Utopian Aspirations

Utopian Aspirations


The Bullet’s Song: Romantic Violence and Utopia by William Pfaff Simon and Schuster 368 pages, $27.95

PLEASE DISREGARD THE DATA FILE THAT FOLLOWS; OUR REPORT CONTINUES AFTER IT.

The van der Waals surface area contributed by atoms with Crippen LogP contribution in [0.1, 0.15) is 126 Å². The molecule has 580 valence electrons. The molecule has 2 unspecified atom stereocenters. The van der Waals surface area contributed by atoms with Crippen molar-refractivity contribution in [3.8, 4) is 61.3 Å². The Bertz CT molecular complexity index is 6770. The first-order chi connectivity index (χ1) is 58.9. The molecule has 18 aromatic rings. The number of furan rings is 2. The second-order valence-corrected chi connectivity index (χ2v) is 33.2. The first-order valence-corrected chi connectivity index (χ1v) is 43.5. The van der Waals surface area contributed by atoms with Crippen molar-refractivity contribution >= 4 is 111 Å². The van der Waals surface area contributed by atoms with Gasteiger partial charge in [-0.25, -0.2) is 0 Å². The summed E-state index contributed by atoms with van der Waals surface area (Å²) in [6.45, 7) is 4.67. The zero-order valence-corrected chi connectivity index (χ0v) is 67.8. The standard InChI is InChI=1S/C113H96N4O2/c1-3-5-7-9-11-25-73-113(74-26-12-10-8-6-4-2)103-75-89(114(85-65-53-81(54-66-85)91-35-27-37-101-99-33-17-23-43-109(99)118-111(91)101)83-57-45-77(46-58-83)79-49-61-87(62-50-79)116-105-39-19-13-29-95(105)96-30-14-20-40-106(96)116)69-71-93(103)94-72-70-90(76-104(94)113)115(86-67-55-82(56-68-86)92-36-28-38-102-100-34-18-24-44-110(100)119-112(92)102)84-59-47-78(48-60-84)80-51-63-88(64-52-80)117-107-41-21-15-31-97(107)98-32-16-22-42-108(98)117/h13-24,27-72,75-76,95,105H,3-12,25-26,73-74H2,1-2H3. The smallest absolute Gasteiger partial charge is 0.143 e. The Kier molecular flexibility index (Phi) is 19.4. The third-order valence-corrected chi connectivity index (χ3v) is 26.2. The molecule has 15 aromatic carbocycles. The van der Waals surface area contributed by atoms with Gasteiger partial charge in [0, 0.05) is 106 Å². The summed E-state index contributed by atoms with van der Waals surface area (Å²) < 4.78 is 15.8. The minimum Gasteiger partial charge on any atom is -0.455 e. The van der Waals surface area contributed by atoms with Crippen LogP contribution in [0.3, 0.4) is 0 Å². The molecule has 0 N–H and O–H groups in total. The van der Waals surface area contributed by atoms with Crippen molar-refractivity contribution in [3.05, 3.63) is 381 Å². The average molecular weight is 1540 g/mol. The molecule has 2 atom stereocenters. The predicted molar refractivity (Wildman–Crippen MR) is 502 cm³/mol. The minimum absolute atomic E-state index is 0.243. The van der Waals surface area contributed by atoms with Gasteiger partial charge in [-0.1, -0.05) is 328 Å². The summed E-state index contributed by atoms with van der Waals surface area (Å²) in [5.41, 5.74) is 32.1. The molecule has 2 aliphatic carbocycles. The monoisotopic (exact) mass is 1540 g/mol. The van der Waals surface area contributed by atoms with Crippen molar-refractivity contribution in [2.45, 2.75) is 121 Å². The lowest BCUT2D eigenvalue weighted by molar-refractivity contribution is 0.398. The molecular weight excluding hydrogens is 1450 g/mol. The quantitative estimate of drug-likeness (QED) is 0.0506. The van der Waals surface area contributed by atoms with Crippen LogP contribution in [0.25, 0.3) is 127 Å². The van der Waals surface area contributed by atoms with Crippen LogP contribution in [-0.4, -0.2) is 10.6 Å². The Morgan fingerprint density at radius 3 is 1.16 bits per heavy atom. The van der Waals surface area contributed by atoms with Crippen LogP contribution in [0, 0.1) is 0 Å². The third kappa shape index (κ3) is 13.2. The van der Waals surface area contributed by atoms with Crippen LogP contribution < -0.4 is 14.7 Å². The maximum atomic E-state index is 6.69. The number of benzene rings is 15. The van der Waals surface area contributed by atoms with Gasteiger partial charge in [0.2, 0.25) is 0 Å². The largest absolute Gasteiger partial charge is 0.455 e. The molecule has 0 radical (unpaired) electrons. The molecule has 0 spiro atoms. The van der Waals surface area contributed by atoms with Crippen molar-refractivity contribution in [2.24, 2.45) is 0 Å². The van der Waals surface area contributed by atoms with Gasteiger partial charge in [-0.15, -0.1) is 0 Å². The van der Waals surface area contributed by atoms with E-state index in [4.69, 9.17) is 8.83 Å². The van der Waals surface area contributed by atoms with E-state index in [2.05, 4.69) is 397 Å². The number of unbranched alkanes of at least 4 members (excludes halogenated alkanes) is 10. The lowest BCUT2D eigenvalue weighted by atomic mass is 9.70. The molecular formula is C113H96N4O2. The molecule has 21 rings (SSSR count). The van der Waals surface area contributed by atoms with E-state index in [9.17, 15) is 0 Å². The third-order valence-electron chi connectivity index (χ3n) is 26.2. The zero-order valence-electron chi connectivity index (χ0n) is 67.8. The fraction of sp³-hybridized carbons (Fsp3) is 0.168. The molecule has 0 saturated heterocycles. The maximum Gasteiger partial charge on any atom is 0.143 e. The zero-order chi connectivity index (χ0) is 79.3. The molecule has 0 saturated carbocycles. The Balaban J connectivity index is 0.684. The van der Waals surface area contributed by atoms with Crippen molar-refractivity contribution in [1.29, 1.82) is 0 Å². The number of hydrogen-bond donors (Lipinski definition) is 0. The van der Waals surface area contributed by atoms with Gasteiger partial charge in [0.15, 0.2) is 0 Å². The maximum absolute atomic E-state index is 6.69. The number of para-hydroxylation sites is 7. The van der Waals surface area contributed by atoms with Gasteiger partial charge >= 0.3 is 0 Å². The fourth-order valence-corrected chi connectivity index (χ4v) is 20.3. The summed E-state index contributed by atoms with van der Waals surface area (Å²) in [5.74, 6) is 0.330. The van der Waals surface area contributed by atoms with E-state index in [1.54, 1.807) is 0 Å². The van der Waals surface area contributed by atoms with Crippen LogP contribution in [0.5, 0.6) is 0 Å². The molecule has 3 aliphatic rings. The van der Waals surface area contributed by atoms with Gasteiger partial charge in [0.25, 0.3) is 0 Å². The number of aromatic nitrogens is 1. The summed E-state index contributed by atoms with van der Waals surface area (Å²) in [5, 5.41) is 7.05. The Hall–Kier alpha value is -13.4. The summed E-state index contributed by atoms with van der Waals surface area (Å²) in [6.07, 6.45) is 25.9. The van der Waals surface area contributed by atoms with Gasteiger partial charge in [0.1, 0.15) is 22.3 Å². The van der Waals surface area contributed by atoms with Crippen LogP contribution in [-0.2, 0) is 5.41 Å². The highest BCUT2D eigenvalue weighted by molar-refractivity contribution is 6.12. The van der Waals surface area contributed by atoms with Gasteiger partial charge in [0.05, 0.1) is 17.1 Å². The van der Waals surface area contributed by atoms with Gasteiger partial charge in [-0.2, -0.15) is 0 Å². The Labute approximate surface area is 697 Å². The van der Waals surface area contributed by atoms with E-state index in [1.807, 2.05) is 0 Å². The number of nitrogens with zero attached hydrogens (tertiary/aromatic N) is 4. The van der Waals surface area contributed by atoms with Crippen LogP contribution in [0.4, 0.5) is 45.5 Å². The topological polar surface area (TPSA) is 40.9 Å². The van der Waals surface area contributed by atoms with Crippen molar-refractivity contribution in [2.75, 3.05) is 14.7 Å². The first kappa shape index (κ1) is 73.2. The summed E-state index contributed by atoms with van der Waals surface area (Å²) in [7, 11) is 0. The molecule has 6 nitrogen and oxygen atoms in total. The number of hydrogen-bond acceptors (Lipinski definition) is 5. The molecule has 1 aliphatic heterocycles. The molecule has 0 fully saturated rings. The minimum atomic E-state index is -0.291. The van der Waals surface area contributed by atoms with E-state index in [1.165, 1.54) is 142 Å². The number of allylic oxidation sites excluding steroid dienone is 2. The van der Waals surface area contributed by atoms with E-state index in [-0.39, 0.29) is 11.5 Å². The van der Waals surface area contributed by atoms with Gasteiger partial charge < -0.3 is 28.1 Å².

illiam Pfaff hates the sin but loves the sinner. In The Bullet’s Song he condemns twentieth-century Europe’s grim history of violence carried out under utopian premises, but his attention and his sympathies go to those caught in the crossfire. The book portrays a series of eminent Europeans torn between their romantic ideals and the evidence of reality. It’s easy to say of such people—pre-Stalin-era Communists for example—that their hearts were in the right place. Pfaff is here to tell us that their heads and hearts were in the wrong place, fatally blinded by their belief that history was theirs for the making. He takes for his subject “the inner history of the modern crisis—its moral history, so to speak,” writing about men whose political ideologies and adult selves were forged in tandem, among them T.E. Lawrence, André Malraux, and Arthur Koestler. Two broad intellectual shifts shaped the ethos of Europeans in the first half of the twentieth century, Pfaff argues: the demise of “chivalry”—a code of conduct and conception of warfare rendered obsolete by the first world war—and the spread of utopian ideals, visions of earthly transcendence that took hold as if to console for that war’s huge losses. Accordingly he divides his book into two parts, a first group of portraits that reflects the theme of chivalry and its decline, and a second that traces the use, abuse, and abandonment of utopian yearnings. It is a curiously formed book: an extended essay consisting of seven mini-biographies and briefer discussions of five other figures, the entire thing composed of newspaper-column-length sections. (Pfaff is a political columnist for The International Herald Tribune and other papers, as well as the author of previous books on foreign policy and politics.) This format sometimes makes for a choppy read, though the prose itself is lucid. The Bullet’s Song gives the impression of having been a labor of love, the result of years of reading about its subjects. If the effort to rope his interests into a unified argument forces Pfaff to an overly broad conclusion, there is compensation in the lives themselves: in addition to Lawrence, Malraux, and Koestler, Gabriele D’Annunzio, Ernst Jünger, Willi Münzenberg, and Vladimir Peniakoff all get their own chapters, while Benito Mussolini, Filippo Marinetti, Che Guevara, Charles de Foucauld, and Simone Weil are also discussed. Pfaff allows that he is himself a recovering romantic, who first encountered T.E. Lawrence when, as an adolescent in the Columbus, Georgia public library, he pulled Seven Pillars of Wisdom down off of a shelf. As he recounts, Lawrence was a British graduate student and novice archeologist before reinventing himself during World War I and in subsequent memoirs as Lawrence of Arabia. Lawrence later came to regret that self-styling, and even tried enlisting in the army under other names. He glamorized a limited form of liberation for the Arabs he led to fight against the Turks during World War I, a liberation that didn’t come to pass in any form after the war was over, when European nations sought to advance their own interests in north Africa. Weaned on medieval romances, epic poetry, and tales of the Crusades, Lawrence cultivated a heroic ideal that could not be sustained in the postwar political climate. What became of the soldier-hero in the twentieth century? Pfaff’s second profile, of German officer Jünger, offers one answer. During World War I Jünger strove toward a personal chivalry, an ideal of battlefield heroism prizing self-sacrifice for the national cause, despite the war’s seeming purposelessness. But later on, as German national sentiment helped National Socialism gain power, Jünger became disenchanted, wrote an anti-Hitler novel, joined a resistance group in Paris, and after WWII spent the rest of his life writing mostly apolitical books and studying zoology. A veteran himself, Pfaff admires soldiers for their willingness to risk their own lives. He regrets the decline of the chivalric ideal of the warrior (as opposed to the professional soldier) and of monastic orders, asserting that both are forms of unreasonable moral sacrifice that benefit society. (Perhaps, like his boyhood hero Lawrence, Pfaff is at heart a medievalist.) He is approving of war but deplores the romantic-aesthetic view of violence, the belief that through violence a society could be transformed. U.S. justifications for the war in Iraq, such as liberating the people and installing democracy, are shrivelled descendants of that sort of thinking, Pfaff believes. Untenable as the utopian aspirations of the last century now seem, the stories of flamboyant utopians are often good ones. Gabriele D’Annunzio, an Italian poet, fiction writer, bon vivant and self-promoter served as a torpedo-boat commander in World War I; and after the war he advocated passionately for the Italians’ right to retain the port city of Fiume (now Rijeka) on the Dalmatian coast—a city renowned for its beautiful girls, extraordinary pastries, and all-night parties. At the Versailles conference the Allies granted Fiume to the new Yugoslavia, but in 1919 a rebellion in Fiume suspended the transfer. D’Annunzio set out with a convoy of soldiers to assume command of the city. (At the same time, well-dressed women persuaded a group of Italian sailors with kisses to remain in Fiume, and their ship, the Dante Alighieri, became one of the first ships in independent Fiume’s navy.) Bacchanalia ensued; Woodrow Wilson was very annoyed. The city existed as its own political entity for sixteen months, with an experimental constitution and an elected assembly. Fiume achieved universal suffrage and aspired to classlessness, but D’Annunzio’s governing style, according to Pfaff, was a precursor to Fascism: “his romantic commitment to war and violence as forces that could set people free contributed to the swindle the Italian people subsequently were offered by Mussolini when he told them that conquest and empire would make Italy great again.” Repeatedly, Pfaff identifies utopian aspirations as having been parties to heinous crimes. It would be difficult to consider the history of twentieth century Europe and conclude otherwise; but it’s also a tricky thing to indict an idea, or in this case an entire category of ideas, on the basis that people have been led to deny reality and commit awful crimes and wage wars in its name. You could indict any political ideology on the same grounds—and in the end this is what Pfaff comes close to doing. Utopian thought, he writes, denies the tragic aspect of life: “that history is a struggle by humans against their limitations, in which their dignity is found in the struggle, itself without a resolution in historical time.” But so does the liberal faith in progress, according to Pfaff. The lesson of the twentieth century, he says, is that the “rational case for progressive expectation” has collapsed. Civilizations may progress in areas such as human rights, but such progress is reversible, and countered by disaster and decline elsewhere on the planet. The human condition itself does not improve. Pfaff pronounces these things swiftly, proposing that we abandon our naïve faith in progress, follow Aristotle’s injunction to cultivate virtue, and “look for solutions within, rather than without, in experienced reality rather than imagination about the future.” But doesn’t any search for “solutions” depend on some conception of a better future? Pfaff’s conclusions are too vague and quickly delivered to carry as much weight as he wants them to, at least with this reader. But insofar as they are motivated by a wish for a realistic, anti-ideological, humbled approach to politics, even the unrepentant progressives among us may be very sympathetic. Karen Olsson is a former Observer editor. Her first novel will be published by Farrar, Straus&Giroux later this year.